In the end, “Bicycle Revolution” can be reduced to a very simple formula: Johnny La Marama celebrates life itself with his new album, life with all its highs and lows. Taking off from down-to-earth, he performs a tour de force through the front lawns of perfectly normal madness.

by Dr. Feonard Leather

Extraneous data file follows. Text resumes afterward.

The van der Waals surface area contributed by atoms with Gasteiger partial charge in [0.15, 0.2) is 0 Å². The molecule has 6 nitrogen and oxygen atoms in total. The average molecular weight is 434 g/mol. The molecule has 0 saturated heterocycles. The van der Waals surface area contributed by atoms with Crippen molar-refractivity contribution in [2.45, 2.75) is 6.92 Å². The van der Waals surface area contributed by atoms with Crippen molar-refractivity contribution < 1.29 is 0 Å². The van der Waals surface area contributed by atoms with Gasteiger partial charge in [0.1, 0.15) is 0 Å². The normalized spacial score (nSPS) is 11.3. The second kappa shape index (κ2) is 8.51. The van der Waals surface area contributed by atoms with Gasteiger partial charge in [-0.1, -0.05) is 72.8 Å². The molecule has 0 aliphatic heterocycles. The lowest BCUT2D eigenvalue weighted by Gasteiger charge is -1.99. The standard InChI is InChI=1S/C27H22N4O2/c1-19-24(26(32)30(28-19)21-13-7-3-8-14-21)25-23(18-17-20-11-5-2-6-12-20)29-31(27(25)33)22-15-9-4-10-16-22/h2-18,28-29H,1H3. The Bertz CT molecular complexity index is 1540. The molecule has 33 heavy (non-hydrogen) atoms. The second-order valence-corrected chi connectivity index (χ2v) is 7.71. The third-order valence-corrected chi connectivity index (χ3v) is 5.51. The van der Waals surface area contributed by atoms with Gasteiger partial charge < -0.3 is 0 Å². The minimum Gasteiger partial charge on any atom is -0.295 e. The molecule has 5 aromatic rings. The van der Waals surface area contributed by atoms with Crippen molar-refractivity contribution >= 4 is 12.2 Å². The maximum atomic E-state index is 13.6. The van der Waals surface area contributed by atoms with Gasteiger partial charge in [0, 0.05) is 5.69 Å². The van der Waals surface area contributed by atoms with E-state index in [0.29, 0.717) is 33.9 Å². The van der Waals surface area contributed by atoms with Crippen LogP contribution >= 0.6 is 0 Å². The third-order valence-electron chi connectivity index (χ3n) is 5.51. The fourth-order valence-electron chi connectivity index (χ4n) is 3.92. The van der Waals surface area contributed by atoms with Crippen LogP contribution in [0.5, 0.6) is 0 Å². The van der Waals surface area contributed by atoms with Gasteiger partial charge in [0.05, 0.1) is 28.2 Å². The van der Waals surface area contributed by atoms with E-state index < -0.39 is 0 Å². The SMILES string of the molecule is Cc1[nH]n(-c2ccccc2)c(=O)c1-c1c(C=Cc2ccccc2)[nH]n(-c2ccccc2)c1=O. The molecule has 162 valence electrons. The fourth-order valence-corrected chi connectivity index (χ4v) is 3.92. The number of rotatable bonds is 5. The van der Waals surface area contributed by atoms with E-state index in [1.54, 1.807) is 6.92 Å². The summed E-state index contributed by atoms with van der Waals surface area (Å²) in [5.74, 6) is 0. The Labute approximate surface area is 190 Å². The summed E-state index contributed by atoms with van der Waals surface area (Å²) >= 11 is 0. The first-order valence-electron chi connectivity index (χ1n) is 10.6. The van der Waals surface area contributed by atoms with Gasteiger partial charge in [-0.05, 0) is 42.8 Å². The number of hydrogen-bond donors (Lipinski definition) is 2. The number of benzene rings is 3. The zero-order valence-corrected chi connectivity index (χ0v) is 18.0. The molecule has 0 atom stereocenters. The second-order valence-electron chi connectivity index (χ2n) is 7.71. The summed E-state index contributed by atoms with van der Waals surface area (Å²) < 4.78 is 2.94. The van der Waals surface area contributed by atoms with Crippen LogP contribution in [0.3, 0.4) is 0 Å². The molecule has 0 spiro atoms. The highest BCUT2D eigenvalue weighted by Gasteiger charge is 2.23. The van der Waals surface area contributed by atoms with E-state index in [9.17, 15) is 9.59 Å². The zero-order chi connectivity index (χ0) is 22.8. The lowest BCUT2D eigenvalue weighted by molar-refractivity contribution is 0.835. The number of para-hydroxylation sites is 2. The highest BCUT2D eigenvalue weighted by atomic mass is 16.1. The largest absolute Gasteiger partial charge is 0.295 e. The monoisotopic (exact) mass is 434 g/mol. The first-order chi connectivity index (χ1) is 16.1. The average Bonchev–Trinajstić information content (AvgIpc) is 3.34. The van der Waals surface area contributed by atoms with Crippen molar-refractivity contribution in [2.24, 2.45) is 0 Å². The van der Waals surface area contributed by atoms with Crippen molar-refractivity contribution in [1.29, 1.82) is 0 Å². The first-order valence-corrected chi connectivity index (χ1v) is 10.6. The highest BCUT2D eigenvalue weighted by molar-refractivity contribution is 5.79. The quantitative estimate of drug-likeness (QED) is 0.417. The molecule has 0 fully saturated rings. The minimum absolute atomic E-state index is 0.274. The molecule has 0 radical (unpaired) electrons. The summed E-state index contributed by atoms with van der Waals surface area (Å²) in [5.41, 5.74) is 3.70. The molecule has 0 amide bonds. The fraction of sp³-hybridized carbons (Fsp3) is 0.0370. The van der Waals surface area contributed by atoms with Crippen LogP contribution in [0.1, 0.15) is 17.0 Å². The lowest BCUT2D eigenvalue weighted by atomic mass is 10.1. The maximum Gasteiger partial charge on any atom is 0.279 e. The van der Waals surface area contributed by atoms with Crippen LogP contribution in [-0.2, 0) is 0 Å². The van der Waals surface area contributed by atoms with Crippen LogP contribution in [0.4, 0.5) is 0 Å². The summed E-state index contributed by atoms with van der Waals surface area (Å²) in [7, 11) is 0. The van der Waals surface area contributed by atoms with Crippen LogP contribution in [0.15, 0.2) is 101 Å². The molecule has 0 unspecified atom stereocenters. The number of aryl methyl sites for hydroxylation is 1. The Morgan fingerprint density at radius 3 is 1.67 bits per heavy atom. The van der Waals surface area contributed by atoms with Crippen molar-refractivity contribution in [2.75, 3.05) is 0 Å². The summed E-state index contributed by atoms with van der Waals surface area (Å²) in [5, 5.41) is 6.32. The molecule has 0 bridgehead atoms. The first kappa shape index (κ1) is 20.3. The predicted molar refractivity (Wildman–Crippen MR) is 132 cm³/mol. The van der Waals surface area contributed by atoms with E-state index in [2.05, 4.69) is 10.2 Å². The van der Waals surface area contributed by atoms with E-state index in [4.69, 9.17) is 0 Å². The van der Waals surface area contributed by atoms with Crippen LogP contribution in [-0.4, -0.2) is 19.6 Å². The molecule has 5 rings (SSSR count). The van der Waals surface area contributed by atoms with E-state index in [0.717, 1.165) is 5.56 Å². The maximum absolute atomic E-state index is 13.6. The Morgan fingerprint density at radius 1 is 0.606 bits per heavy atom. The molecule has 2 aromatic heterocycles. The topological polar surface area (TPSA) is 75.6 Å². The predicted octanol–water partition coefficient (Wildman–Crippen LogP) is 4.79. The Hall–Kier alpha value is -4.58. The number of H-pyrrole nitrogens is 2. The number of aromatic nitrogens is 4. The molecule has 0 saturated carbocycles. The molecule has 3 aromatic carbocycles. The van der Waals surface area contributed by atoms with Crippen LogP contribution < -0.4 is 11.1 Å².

The appearance of a new album by Johnny La Marama is always a rare event. The word “rare” has several meanings: 1. occurring or found infrequently; markedly uncommon: a rare disease; the rare gas station on that stretch of the road. 2. having the component parts loosely compacted; thin; rare gases. 3. unusually great: a rare display of courage. 4. admirable, exemplary; She showed rare tact in inviting them. All of these definitions might apply, as the case may be, to this remarkable trio of musicians. But in this case- their third recording- it’s not just a rarity, it’s a revolution: Bicycle Revolution. The word “bicycle” means: 1. a vehicle with two wheels in tandem, pedals connected to the rear wheel by a chain, handlebars for steering and a saddle-like seat. 2. to ride a bicycle. Could the bicycle, here, be a metaphor for a self-generating collective meta-conscious revolution in motion? Relevantly, the word “revolution” has several meanings: 1. a complete and forcible overthrow and replacement of an established government by the people governed. 2. a sudden, complete, or radical change in something: a social revolution caused by automation. 3. a procedure or course, as if in a circuit, back to a starting point. 4. turning around or rotating, as on an axis. 5. the orbiting of one heavenly body around another. 6. a cycle of events in time or in a recurring period of time. As to the possibilities of a “bicycle revolution” in a contemporary utopio-musical conception: this writer believes that if Antonin Artaud, Albert Ayler and Hermann Helmholtz were still alive- and clad in guerilla army attire- they would gladly join forces with Johnny La Marama in this meta-vibrational invasion of bicycles and rubber boats upon the shores of today’s jazz scene, re-revolving their way into the far reaches of the galaxy, the Tiergarten and the imagination.